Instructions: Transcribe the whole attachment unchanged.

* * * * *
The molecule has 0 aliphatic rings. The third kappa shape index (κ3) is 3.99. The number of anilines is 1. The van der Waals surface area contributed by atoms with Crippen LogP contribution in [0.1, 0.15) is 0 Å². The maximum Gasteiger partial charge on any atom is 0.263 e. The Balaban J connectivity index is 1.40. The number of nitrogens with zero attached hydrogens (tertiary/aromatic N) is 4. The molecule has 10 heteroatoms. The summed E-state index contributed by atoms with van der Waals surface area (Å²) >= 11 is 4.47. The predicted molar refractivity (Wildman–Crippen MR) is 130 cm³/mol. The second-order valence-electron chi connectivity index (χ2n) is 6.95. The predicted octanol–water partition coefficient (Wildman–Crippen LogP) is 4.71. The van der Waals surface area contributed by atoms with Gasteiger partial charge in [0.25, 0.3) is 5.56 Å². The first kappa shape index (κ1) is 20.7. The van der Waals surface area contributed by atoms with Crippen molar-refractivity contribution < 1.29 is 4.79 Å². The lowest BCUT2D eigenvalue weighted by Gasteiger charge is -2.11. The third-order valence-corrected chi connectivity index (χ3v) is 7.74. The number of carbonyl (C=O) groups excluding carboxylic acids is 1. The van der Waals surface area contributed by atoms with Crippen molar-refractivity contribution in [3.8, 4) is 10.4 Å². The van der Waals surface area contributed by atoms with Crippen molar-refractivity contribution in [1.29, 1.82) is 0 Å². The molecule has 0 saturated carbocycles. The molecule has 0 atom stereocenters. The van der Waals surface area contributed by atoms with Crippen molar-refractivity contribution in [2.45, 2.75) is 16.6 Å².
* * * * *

The molecule has 0 aliphatic rings. The third kappa shape index (κ3) is 3.99. The number of anilines is 1. The van der Waals surface area contributed by atoms with Crippen LogP contribution in [0.1, 0.15) is 0 Å². The maximum Gasteiger partial charge on any atom is 0.263 e. The Balaban J connectivity index is 1.40. The number of nitrogens with zero attached hydrogens (tertiary/aromatic N) is 4. The molecule has 10 heteroatoms. The summed E-state index contributed by atoms with van der Waals surface area (Å²) >= 11 is 4.47. The predicted molar refractivity (Wildman–Crippen MR) is 130 cm³/mol. The second-order valence-electron chi connectivity index (χ2n) is 6.95. The predicted octanol–water partition coefficient (Wildman–Crippen LogP) is 4.71. The van der Waals surface area contributed by atoms with Gasteiger partial charge in [0.25, 0.3) is 5.56 Å². The first kappa shape index (κ1) is 20.7. The van der Waals surface area contributed by atoms with Crippen molar-refractivity contribution < 1.29 is 4.79 Å². The lowest BCUT2D eigenvalue weighted by Gasteiger charge is -2.11. The third-order valence-corrected chi connectivity index (χ3v) is 7.74. The number of carbonyl (C=O) groups excluding carboxylic acids is 1. The van der Waals surface area contributed by atoms with Crippen molar-refractivity contribution in [3.8, 4) is 10.4 Å². The van der Waals surface area contributed by atoms with Crippen molar-refractivity contribution in [1.29, 1.82) is 0 Å². The molecule has 0 saturated carbocycles. The molecule has 0 atom stereocenters. The van der Waals surface area contributed by atoms with Crippen molar-refractivity contribution in [2.45, 2.75) is 16.6 Å².